It may seem trivial now but if your visitors leave your site while they’re waiting for jQuery to download, you’ll think it less so.

Update: In the blog post announcing version 1.5, the jQuery team did publicise the 1.5.0 URL on the Google CDN.

Categorized as Opinion Tagged

Thesis V WordPress, Pearson V Mullenweg

Reading my WordPress feeds this-morning, it appears a war of words broke out overnight between Matt Mullenweg (the lead developer of WordPress) and Chris Pearson, the developer of the Thesis theme.

In brief, Mullenweg believes that, because WordPress is released under the GPLv2 license, all themes and plugins developed for WordPress must also be released under the same license. Pearson disagrees.

This situation has never affected us directly at Soupgiant so we haven’t needed to, and this is important, ask our lawyer if my interpretation is correct. This is a layman’s opinion and should be treated as such.

The battle comes down to these clauses in the GPLv2 license:

You must cause any work that you distribute or publish, that in whole or in part contains or is derived from the Program or any part thereof, to be licensed as a whole at no charge to all third parties under the terms of this License.

If identifiable sections of that work are not derived from the Program, and can be reasonably considered independent and separate works in themselves, then this License, and its terms, do not apply to those sections when you distribute them as separate works.

–source GPLv2 license

Due to the second clause quoted above, I believe that Mullenweg is wrong. WordPress themes can operate on other blogging platforms with minimal changes. This has been done before with the Sandbox theme for WordPress which was successfully ported to Movable Type.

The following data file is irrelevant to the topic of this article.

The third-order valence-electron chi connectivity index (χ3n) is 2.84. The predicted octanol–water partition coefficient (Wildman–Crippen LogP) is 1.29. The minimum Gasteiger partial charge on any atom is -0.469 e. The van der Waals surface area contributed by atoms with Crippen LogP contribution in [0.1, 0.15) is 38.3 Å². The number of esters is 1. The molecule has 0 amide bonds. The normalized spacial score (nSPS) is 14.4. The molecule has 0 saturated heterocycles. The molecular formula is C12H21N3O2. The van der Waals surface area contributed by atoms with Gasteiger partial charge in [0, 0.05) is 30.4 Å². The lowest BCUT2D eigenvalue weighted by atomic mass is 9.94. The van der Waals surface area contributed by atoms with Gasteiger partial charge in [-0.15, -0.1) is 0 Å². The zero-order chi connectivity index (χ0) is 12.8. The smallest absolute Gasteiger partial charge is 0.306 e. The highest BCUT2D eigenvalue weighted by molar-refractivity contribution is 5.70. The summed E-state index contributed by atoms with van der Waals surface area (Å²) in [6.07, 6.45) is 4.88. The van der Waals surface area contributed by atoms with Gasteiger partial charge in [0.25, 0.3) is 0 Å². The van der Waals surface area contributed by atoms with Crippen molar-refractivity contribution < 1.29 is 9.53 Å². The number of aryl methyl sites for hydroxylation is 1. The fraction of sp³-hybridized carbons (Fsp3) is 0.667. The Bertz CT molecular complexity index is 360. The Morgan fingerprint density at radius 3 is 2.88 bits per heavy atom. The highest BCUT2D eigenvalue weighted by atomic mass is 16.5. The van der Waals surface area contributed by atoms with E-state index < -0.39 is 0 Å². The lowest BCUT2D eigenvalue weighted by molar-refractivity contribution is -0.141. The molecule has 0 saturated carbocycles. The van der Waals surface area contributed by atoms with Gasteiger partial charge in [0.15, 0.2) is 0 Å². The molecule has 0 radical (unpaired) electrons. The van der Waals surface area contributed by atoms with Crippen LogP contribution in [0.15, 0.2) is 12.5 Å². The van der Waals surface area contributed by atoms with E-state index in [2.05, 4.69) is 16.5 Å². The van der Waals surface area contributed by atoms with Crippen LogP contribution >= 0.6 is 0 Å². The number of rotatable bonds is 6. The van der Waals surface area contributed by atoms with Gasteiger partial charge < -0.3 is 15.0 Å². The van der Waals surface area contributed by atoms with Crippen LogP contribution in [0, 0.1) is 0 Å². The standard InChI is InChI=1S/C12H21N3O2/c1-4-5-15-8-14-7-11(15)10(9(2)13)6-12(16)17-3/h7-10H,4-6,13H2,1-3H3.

WordPress themes output HTML with a series of calls to the blogging platform. To output the post’s title and contents in our base theme, we use the code:

<h2 class="entry-title"><?php the_title() ?></h2>
<div class="entry-content">    
    <?php the_content("Continue reading " . the_title('', '', false)); ?>

To output the same HTML in a Movable Type theme, we would output:

<h2 class="entry-title"><$mt:EntryTitle$></h2>
<div class="entry-content">
    <$mt:EntryBody$> <$mt:EntryMore$>

In terms of a page’s output, the above code is a minor part of the page. The theme’s template is mostly made up of HTML and CSS, HTML and CSS operate in the browser and not in the blogging platform. It’s for that reason that I believe that Pearson is correct in this case.

I acknowledge that WordPress hooks may complicate the matter but these hooks output such a minor part of a theme’s HTML, that I consider the theme uses the platform but isn’t derived from the platform. I’ve left plugins out of this discussion as these are a more complicated matter: they can output HTML or they can build on the platform.

The above said, were I to release a WordPress theme I would probably release it under the GPL as a hat tip and thank you to the community that has assisted me so much. However, if the theme was as complicated as the Thesis theme, I may feel differently about the matter when it’s crunch time.

Again, this is a layman’s opinion and should be treated as such. If you have a layman’s opinion too, we’d love to hear it in the comments.